Photo by Joshua L Durkin

I tasted this about a week ago and took some notes on it.

I remember it was one of the days last week when the rain froze moments after it fell. Outside my apartment near freezing water dripped from the porch and snow above. So I placed my beer under a stream of falling water to let nature do its thing.

Pike’s Naughty Nellie, an American pale ale out of Washington State.

At first I wasn’t sure if listening to The Black Keys romp around in their world was making my impression on the beer better than it should have been. But the opening taste of the beer was good.

Attack & Release came on an NPR station out of Portland, Ore. And so it seemed a good fit to impulsively buy the album and review both the beer and part of the album at the same time.

Attack & Release opens with “All You Ever Wanted,” slow and mellow, like Nellie, or a vaquero.

Imagine Clint Eastwood with a rug slung over his shoulder, and a haze of flies swirling around his head.

He traipses through dubious red earthen terrain, with a bottle of golden yellow Pike brewed beer, which he pops as “I Got Mine” rocks some eardrums loose, and then swigs from the beer, muttering about the cucumber buttermilk aftertaste, and then turning awkwardly, with fixed anger at a man lying in his own blood at the foot of a horse previously unseen.

He growls something like: “Beers are like people—you have to recognize the differences between them,and accept them, in order to respect them.”

Photo c/o Amazon

The dying man grunts.

And then, because the film appears to be a proper western of sorts, “Strange Times” enters with the kinds of mercuric riffs that fit properly behind montaged scenes of, let’s say, an intense staring contest between the dying man and Eastwood with his Nellie beer and interloping flies.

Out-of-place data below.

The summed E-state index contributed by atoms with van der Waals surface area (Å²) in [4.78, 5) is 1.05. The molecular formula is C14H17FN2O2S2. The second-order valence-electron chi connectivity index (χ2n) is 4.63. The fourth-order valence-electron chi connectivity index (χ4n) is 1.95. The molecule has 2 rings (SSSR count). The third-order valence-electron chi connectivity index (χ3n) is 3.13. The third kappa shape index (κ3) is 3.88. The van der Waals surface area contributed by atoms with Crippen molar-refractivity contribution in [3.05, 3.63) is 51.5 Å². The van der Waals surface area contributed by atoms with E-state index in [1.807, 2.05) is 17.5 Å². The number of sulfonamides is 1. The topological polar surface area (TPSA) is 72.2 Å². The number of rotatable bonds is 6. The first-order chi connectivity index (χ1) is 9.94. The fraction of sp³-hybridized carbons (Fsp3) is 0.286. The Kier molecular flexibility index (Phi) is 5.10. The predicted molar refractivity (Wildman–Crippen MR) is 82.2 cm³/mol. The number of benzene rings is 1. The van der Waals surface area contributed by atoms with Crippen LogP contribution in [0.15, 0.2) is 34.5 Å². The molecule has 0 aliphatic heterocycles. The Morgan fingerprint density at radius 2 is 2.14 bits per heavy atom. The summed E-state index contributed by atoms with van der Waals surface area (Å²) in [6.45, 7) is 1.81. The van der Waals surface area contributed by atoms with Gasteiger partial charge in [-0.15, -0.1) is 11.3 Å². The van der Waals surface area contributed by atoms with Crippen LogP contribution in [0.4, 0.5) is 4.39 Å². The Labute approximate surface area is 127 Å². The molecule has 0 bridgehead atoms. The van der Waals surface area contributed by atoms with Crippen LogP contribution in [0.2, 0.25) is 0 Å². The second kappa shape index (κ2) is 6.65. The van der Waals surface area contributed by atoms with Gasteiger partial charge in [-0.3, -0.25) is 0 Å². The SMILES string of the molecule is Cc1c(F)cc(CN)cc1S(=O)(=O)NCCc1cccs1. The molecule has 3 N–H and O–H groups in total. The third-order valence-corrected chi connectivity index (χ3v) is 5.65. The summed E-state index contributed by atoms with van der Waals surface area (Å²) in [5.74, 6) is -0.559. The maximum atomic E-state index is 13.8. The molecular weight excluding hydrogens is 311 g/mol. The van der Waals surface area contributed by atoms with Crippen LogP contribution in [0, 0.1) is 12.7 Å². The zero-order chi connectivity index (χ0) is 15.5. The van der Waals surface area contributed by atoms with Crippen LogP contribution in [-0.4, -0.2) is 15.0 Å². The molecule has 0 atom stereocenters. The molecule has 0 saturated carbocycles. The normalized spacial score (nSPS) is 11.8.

Then the soundtrack cuts to silence and Eastwood spits, and then rams a cigarillo stub into his mouth, and the dying man—bleeding through his rug and dark tattered pants—pulls himself to a sitting position and Clint speaks.

“Even when I agitate this beer,” he snarls, “with my sloppy walk, the beer doesn’t produce more than half an inch of head. Amazing.”

The dying man nods, and searches Eastwood’s face for sympathy. Eastwood hands him the beer to swig. The dying man does. “Psychotic Girl” begins to play quietly and then louder in the background.

“This is a calm mother,” the dying man mutters, and drools some of it. Then he says, “The low alcohol by volume makes the beer pleasant to me. It must be 4.70%, almost a session beer, which is a beer you can drink many of without worry of quick intoxication,” he says.

Eastwood nods and takes the bottle back and then nearly drains it while the dying man gasps and reaches to the sky while letting out an utterly gut-wrenched groan of a wail, while the Black Keys’ “Lies” wistful, and nostalgic, plays.

Eastwood considers the bottle and says, “When I opened this bottle, there was no head, or barely a lick of it. A smooth, crisp, hop flavor—like listening to jazz flute while smoking pot in an underlit Mexican hellhole of a restaurant that doesn’t even have tables.”

“That’s no restaurant then,” said the dying man, “all restaurants have tables. It can be no other way.”

“You are right,” said Eastwood.

“Remember When” side A and B begin to play, and then he sits next to the dying man and they pass a canteen back and forth as shadows start to stretch across the plains of the southwest. And when the sun is nearing crimson cadmium, “Same Old Thing” starts and Eastwood rises to finish his beer.

He walks over to a saguaro cactus and punches a hole into it with his bare fist. A thin liquid runs out and Eastwood tilts his bottle against the cactus, catching a few ounces of cactus juice in his beer. Darkness is falling.

He mutters something about the song “So He Won’t Break” and lets loose a barbaric yawp that echoes throughout the land. He slams the rest of the beer into his throat and shatters the bottle on the ground at his feet. He breathes heavily, and wild.

The dying man gasps, and starts, as if to make away but for his wounds, he cannot. A horse struts up slowly to Eastwood’s side. He searches the saddle and then removes another bottle. Secure between his teeth, he wrenches the bottle and cap loose and spits the cap at the feet of the dying man.

The dying man says something like, “‘Oceans & Streams’ is playing now. I will be dead soon.” Eastwood nods at this and goes over to him, crouches and hands him the beer while he puffs slowly at his cigarillo. The glow lights up his face for a moment.

“Overall, I would rate this beer a six shooter,” says Eastwood.

“Corny,” says the dying man. “It must not be very available. I do not often see Pike’s beer on shelves. If I weren’t dying, I would go to Washington, where this beer is from.”

“Things Ain’t Like They Used To Be,” says Eastwood. “The beer looks like the desert after rain, and when the light is low in the west.”

And then the guy dies, and the film ends with the same kind of random, spirited confidence that the opening of Attack & Release, Clint Eastwood, and Naughty Nellie all had.